The gorgeous, expressive Kristine Miller is as spoiled-unpleasant here as she is sweet and vulnerable in Haskin’s Too Late for Tears. It’s a great showcase role but Wallis apparently dumped Miller after a third noir appearance. Like so many noir hopefuls, she spent most of her career in TV yet will always be visible in her support role in From Here to Eternity.

Mike Mazurki was probably cast because he was the only decent actor who could credibly take out Burt Lancaster in a hammer lock. In the other character bits, Frankie’s abortive new ‘gang’ smartly evokes the earlier generation of gangster epics. Pock-marked Marc Lawrence looks anything but dependable, and sure enough, his hood retreats to his lousy used car business. The other three gang members are real losers, with the great Mickey Knox making a sharp impression as a thug eager to earn quick cash with his gun. This is of course the same Mickey Knox that, when blacklisted, restarted his career in Rome and worked with Sergio Leone. Learn from Mickey, kids, go to junior college and acquire a foreign language.

Paramount likely saw I Walk Alone as a no-risk inexpensive star vehicle. It’s fairly obscure now, whereas back in the early 1970s it was often quoted in genre studies of the gangster film. One couldn’t read an essay about the the generic roots of The Godfather without a politically- minded critic lauding Haskin’s show as a radical warning about corporate tyranny. The show is by no means radical, but its speech about tricky corporate accounting (for a lousy nightclub!) does plant a germ in the brain: something’s not right in this blessed land of high profits and No Sharing with Nobody, not Nohow.


The KL Studio Classics Blu-ray of I Walk Alone is a good encoding of this smooth Paramount star showcase from the year when Hollywood learned that the Golden Years were fading fast. There’s some dirt here and there, and a few sequences are a bit hazy, but overall Leo Tover’s regulation low-key noir lighting looks just fine.

Victor Young’s music score is quite good until the dramatic scenes, when it appears to try too hard — the hyped romance & jeopardy music is a bit strong for the mostly passive visuals. The ‘big’ music somehow makes some of the film seem small.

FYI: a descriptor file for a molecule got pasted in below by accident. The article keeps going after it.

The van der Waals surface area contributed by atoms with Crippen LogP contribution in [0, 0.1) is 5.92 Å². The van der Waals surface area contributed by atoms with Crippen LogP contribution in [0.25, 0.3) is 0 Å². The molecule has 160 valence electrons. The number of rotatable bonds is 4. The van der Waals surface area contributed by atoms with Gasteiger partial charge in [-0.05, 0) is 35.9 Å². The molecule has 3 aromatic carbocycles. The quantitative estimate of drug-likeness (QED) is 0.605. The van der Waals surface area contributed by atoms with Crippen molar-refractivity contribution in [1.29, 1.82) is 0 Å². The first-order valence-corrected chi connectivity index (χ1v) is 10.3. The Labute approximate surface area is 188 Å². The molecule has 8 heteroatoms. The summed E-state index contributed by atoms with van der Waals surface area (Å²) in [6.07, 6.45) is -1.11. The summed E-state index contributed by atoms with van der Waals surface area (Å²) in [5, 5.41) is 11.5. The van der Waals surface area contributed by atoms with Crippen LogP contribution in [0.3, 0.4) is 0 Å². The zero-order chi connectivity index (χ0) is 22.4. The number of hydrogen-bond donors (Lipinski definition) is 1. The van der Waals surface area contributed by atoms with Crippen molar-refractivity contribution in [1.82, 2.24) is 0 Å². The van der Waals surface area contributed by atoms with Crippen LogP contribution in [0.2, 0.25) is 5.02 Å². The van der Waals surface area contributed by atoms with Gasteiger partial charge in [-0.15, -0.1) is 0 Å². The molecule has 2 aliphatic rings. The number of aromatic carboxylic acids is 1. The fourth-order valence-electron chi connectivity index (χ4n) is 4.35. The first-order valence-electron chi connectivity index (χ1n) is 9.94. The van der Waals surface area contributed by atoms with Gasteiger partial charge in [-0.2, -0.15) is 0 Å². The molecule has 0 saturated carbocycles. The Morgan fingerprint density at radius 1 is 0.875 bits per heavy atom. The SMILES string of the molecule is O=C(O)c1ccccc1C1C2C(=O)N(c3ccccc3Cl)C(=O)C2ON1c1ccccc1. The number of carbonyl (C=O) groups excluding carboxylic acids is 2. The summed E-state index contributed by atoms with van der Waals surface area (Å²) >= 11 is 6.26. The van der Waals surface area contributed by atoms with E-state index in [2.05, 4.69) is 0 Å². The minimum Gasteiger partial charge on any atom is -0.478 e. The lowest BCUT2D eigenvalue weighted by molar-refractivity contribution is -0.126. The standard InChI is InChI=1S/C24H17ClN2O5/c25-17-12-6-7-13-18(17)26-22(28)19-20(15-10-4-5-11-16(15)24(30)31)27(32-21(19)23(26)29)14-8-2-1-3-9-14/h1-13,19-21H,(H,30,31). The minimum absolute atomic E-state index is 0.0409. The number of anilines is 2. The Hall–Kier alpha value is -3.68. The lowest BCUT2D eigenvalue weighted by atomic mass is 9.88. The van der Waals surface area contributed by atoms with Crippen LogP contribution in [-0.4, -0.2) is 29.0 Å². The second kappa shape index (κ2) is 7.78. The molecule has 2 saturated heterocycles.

Troy Howarth injects humor into his audio commentary coverage; with all those stars and the busy Hal Wallis involved, it should have been a cinch to research juicy anecdotal tidbits on this show. In his autobio, even director Byron Haskin has a lot to say. Never the one to toot his own horn, Haskin notably opined that he was allowed to direct all those name actors because they were too inexperienced to realize that he’d never officially helmed a feature before.

A stack of trailers graces the extras menu page as well.

Reviewed by Glenn Erickson

I Walk Alone
Blu-ray rates:
Movie: Very Good
Video: Very Good – Excellent
Sound: Very Good
Supplements: Commentary by Troy Howarth, trailers
Deaf and Hearing Impaired Friendly? YES; Subtitles: English (feature only)
Packaging: Keep case
Reviewed: July 16, 2018

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About Glenn Erickson

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Glenn Erickson left a small town for UCLA film school, where his spooky student movie about a haunted window landed him a job on the CLOSE ENCOUNTERS effects crew. He’s a writer and a film editor experienced in features, TV commercials, Cannon movie trailers, special montages and disc docus. But he’s most proud of finding the lost ending for a famous film noir, that few people knew was missing. Glenn is grateful for Trailers From Hell’s generous offer of a guest reviewing haven for CineSavant.